Little Scientists

Continuing this blog’s riff on Science Fairs, I want to tell you about my recent visit to Fulton Elementary School in Chicago, headed by an outstanding principal, Cherie Novak. Fulton has been one of Golden Apple’s Inquiry Science Institute Partner Schools since 2012.

I was there near the end of the school year to judge yet another Science Fair. This one was different, however. It was a Science Fair for the primary grades, and the scientists were all less than 3 feet tall. They were adorable, of course. But this was serious business. Having outside judges, setting up displays in the primary grades hallway, and inviting parents made it so and made it special.  (A special shout out to teacher Tracey Walker-Hines for organizing the Fulton Science Fairs this year and doing such a great job!)

These little scientists from Pre-K through 3rd grade worked together as teams on a classroom project, rather than on individual science fair projects. A little team presented each class’s project, rather like grownups would do a poster session at a conference. Just like adult scientists, they functioned as a collaborative community, both supporting and challenging each other.

Their topics were simple but significant because the experiments they conducted gave the children practice in the skills and practices of real scientists. For example, when the children in Mrs. Grantham’s Pre-K class did their Balls and Ramps activity, they were investigating the effect of raising the height of the ramp on the distance a sphere would roll. More important, they were “analyzing and interpreting data.” Simple data … the distance the object would travel against the number of wood blocks high the end of the ramp was raised … but data nonetheless.

Carolyn Grantham with her Pre-K Students Experiment How Ramp Height Effects Distance Traveled

Carolyn Grantham (standing) with her Pre-K Students Experiment How Ramp Height Effects Distance Traveled

When Ms. Winfield’s Pre-K class put colorful Skittles in water to find out what would happen, they were “planning and carrying out an investigation.” They were also observing the results of their actions and communicating them to others.

Pre-K Students Learn that Science Takes Teamwork

Pre-K Students Learn that Science Takes Teamwork

And when Ms. Schmidt’s Kindergarten class asked the question “Which blueberries will mold first?” and tested washed and unwashed berries and berries in the air versus berries in plastic bags, they were “engaging in argument from evidence” to arrive at their conclusion.

Using Evidence to Draw Conclusions ... Moldy Blueberries

Using Evidence to Draw Conclusions … or the Case of the Moldy Blueberries

You’ll recognize, of course, three of the eight Science and Engineering Practices of the Next Generation Science Standards in these class investigations.

In Exemplary Science in Grades PreK-4: Standards-Based Success Stories, edited by Robert E. Yager and Sandra K. Enger, the authors note that “elementary students start with skills and curiosity about the objects and events in the world in which they find themselves. The sadness is that this natural interest and curiosity declines the longer students study science in a traditional way – with teachers giving directions and determining what will be studied and how.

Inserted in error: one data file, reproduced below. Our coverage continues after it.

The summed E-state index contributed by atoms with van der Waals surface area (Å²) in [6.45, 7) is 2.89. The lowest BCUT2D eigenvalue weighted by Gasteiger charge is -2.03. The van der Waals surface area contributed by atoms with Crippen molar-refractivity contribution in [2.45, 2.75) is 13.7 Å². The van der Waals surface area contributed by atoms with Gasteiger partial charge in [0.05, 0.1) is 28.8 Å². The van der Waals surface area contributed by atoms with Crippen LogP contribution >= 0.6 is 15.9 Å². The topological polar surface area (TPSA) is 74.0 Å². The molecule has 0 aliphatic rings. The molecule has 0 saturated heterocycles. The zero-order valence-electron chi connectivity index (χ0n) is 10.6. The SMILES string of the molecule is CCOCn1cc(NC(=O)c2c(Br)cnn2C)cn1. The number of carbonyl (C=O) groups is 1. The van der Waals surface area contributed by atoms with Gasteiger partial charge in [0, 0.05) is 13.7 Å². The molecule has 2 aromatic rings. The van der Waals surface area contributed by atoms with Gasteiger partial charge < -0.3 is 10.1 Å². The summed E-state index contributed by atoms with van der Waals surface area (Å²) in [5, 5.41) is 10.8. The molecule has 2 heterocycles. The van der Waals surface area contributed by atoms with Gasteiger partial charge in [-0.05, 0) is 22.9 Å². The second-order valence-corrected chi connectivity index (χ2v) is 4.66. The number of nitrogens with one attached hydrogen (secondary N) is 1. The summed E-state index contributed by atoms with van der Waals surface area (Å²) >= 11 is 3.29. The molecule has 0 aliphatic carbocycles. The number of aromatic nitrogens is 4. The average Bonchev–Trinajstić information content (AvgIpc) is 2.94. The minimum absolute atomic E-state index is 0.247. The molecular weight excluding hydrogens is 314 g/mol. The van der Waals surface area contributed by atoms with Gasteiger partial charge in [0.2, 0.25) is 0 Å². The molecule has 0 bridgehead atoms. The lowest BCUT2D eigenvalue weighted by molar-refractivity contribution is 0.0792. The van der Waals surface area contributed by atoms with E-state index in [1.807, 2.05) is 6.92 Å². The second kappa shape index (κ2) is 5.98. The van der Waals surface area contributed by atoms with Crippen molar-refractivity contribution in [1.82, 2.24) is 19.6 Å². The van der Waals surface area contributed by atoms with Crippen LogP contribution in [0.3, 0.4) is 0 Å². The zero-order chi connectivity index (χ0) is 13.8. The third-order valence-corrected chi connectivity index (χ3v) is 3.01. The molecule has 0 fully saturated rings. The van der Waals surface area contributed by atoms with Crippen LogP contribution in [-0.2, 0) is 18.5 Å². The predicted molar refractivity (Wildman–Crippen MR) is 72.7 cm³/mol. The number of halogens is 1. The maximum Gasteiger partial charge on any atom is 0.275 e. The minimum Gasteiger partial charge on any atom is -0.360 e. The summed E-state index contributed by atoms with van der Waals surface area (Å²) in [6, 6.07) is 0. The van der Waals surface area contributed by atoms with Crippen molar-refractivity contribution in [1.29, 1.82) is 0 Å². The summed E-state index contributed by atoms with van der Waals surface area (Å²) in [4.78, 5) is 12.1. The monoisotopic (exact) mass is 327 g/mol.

Elementary teachers know their students and how eager they are to learn. However, these teachers’ reservations about their own abilities in traditional science make them less likely to spend even minimal time on science. Too often the science class focuses on vocabulary in the belief that students need a special vocabulary before they can do science. A focus on vocabulary, unfortunately, does little to encourage students to pursue their own interests and questions and leads students to believe that science is strange, with complicated terms that are never used except in science classes.” In other words, primary children are far too often not approaching the challenge of understanding their world as scientists actually do. And they should be doing so from the very start of their schooling.

Marginalizing science in the primary grades when children are most eager to learn about their world, when they are most curious and most observant, even (especially?) of the tiniest things, when they already have formed ideas about how the world works, ideas that may be incorrect or only partially correct, is a big mistake and fortunately not one that the teachers at Fulton Elementary are making.

Waiting until 4th grade to devote any significant time to science … because 4th is traditionally a grade in which science is tested … is a mistake. It wastes one of our most precious natural resources, the unbounded curiosity of young children and their eagerness and ability to engage as scientists in studying and understanding their world. To inspire the next generation of scientists, principals and teachers would do well to tap that resource as soon as possible. Primary grades science fairs, done well, requiring collaboration and the collection of data, pursuing topics children are excited about, and engaging them in the same ways that scientists engage with the world, are one way to do that. And while you’re at it, why not make it special for your little scientists?

~ Penny

You can learn more about Golden Apple’s Inquiry Science Institute here.

 

 

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June 25, 2014 · 6:53 pm

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